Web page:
Grace Kelly was a Hollywood starlet who walked away from the spotlight to marry into royalty. As the pinnacle of beauty and style in the mid-twentieth century, Grace Kelly became a 1950s film star after appearing in movies like Rear Window (1954) and To Catch a Thief (1955) and even won an Academy Award for her role in The Country Girl (1954).
Everything changed when Grace Kelly met Prince Rainier III of Monaco in 1955 and, when they married the following year, she started a new life as Princess Grace of Monaco. Leaving acting and the US behind, Grace Kelly wasn't able to escape everything from her past, however. The Grace Kelly family tree was always lurking in the background. From the role her family played in her nuptials — paying a massive dowry just for the marriage to proceed — to the scandalous sexual relationships that characterized Grace Kelly's family history, the reality of her family life was often anything but the glamorous fairy tale it was thought to be.
Her Uncle George Was A Pulitzer Prize-Winning Playright Who Was Estranged From The Family Because He Was Gay
George Kelly was one of the most influential men in Grace Kelly's life. He won a Pulitzer Prize for his play Craig's Wife in 1925. Like many of Kelly's earlier works, Craig's Wife featured social commentary on class divisions and wealth in 1920 America but, unlike his comedies (such as 1924's The Show Off which was made into a movie no fewer than three times), Craig's Wife was a drama. Craig's Wife was made into two films, one from 1936 and another called Harriet Craig in 1950.
Despite his success as a playwright and screenwriter in the 1920s and 1930s, George Kelly's success waned. He was said to be a misogynist and an anti-Semite and was struggling with his personal life. As a closeted gay man, he faced social condemnation and familial shame. George's mother, Mary, had a high sense of morality, one that her son inherited and struggled with as a result. His long-time relationship with William Weagley was shunned by his family and when friends refused to recognize them as a couple, he simply cut them out of his life.
Her Brother Kell Left His Wife And Kids For A Transgender Nightclub Performer
Grace Kelly's brother, John B. Kelly, Jr., better known as "Kell," ruined his first marriage with his numerous affairs, driving his wife out of Philadelphia with their six children. His most public affair, however, was with Rachel Harlow, a transgender nightclub performer in Philadelphia.
Kell, also a talented and Olympic medal-winning rower, had an aspiring political career. He served as a city councilman in Philadelphia before launching a campaign to be mayor during the 1970s. His mother, Mary "Ma" Kelly, was so horrified at the thought of her son's relationship with Harlow becoming public fodder that she derailed his run. She contacted two prominent democrats in Philadelphia, requesting that they not support her son. She may have had good reason because his competition, the incumbent mayor Frank Rizzo, was supposed to have been ready to run against him using the slogan "Do you want Rachel Harlow as First Lady of Philadelphia?" or "Will the First Lady Be Harlow?"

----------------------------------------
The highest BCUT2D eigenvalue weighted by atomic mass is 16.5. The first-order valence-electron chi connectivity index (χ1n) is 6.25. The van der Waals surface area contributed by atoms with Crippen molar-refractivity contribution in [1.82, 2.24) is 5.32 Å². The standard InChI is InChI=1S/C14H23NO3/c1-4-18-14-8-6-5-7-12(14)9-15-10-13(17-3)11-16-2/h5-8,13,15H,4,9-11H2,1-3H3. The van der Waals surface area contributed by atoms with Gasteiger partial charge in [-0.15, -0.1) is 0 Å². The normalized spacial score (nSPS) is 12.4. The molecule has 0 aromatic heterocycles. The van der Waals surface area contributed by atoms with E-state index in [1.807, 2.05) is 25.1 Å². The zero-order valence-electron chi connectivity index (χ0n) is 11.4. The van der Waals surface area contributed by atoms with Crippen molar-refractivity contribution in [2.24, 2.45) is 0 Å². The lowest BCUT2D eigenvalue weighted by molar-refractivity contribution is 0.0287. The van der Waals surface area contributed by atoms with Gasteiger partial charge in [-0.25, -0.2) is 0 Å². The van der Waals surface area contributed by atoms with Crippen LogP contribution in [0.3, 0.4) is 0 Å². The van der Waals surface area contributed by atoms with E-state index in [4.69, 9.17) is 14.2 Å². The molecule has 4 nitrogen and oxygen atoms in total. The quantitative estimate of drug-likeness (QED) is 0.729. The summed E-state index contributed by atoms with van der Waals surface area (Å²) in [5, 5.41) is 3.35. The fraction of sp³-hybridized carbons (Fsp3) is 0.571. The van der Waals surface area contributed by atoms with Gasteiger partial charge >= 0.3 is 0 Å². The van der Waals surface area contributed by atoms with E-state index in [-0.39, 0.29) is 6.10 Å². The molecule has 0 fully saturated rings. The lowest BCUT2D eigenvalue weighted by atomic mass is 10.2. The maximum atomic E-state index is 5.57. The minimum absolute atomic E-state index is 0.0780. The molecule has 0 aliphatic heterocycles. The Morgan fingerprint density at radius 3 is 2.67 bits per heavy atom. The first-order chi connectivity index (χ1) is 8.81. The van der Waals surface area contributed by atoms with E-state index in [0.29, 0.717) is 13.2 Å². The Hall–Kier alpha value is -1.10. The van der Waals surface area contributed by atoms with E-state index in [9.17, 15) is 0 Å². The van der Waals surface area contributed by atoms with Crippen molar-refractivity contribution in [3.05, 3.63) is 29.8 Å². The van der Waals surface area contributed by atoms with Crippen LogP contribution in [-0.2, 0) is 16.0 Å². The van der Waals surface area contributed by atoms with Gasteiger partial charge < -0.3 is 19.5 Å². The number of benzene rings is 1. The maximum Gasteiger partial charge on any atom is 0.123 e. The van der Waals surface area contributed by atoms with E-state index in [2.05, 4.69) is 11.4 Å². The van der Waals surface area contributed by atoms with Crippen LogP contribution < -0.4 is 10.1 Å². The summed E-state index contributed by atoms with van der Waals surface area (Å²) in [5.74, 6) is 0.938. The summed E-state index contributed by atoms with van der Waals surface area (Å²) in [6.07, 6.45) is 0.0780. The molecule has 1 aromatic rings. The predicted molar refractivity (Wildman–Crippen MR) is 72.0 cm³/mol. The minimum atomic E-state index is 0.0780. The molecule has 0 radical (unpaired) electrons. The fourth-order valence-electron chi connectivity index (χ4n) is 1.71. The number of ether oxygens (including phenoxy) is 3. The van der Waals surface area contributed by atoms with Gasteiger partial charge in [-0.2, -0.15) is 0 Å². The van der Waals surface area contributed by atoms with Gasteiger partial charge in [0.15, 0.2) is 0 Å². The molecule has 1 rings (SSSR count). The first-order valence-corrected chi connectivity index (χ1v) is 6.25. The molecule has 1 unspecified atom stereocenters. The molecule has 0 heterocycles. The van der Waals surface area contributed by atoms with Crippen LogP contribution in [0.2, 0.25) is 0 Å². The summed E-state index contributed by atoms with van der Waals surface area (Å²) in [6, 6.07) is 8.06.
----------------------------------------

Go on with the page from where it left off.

Kell was aware of his mother's actions and it "destroyed her son... [she] treated him like an erring little boy. He defied her and she was going to fix him... Kell was totally devastated."
Her Millionaire Family Had To Pay A $2 Million Dowry
Grace Kelly's vast family wealth resulted from the rags-to-riches story of her father. John B. Kelly, Sr., known as Jack, grew up as one of 10 children to a poor Irish Catholic family in Philadelphia, PA. He showed skill as a rower from a young age and worked as a brick-layer during the first two decades of the 20th century. His popularity as a rower benefited the brickwork contracting business he started after serving in the First World War. His company, Kelly for Brickwork, was a slogan and a name, one that led to Kelly becoming a millionaire.
When Grace Kelly met Prince Rainier III of Monaco in 1955, the treasure of the small, independent European state was almost gone. When Prince Rainier III became the leader of Monaco in 1949, Monaco was already struggling economically. WWII had devastated the resort-based economy of Monaco but in the early 1950s, one of the banks, the Société Monégasque de Banques et de Métaux Précieux, that held 55% of Monaco wealth, as well as the personal monies of the Prince, went bankrupt.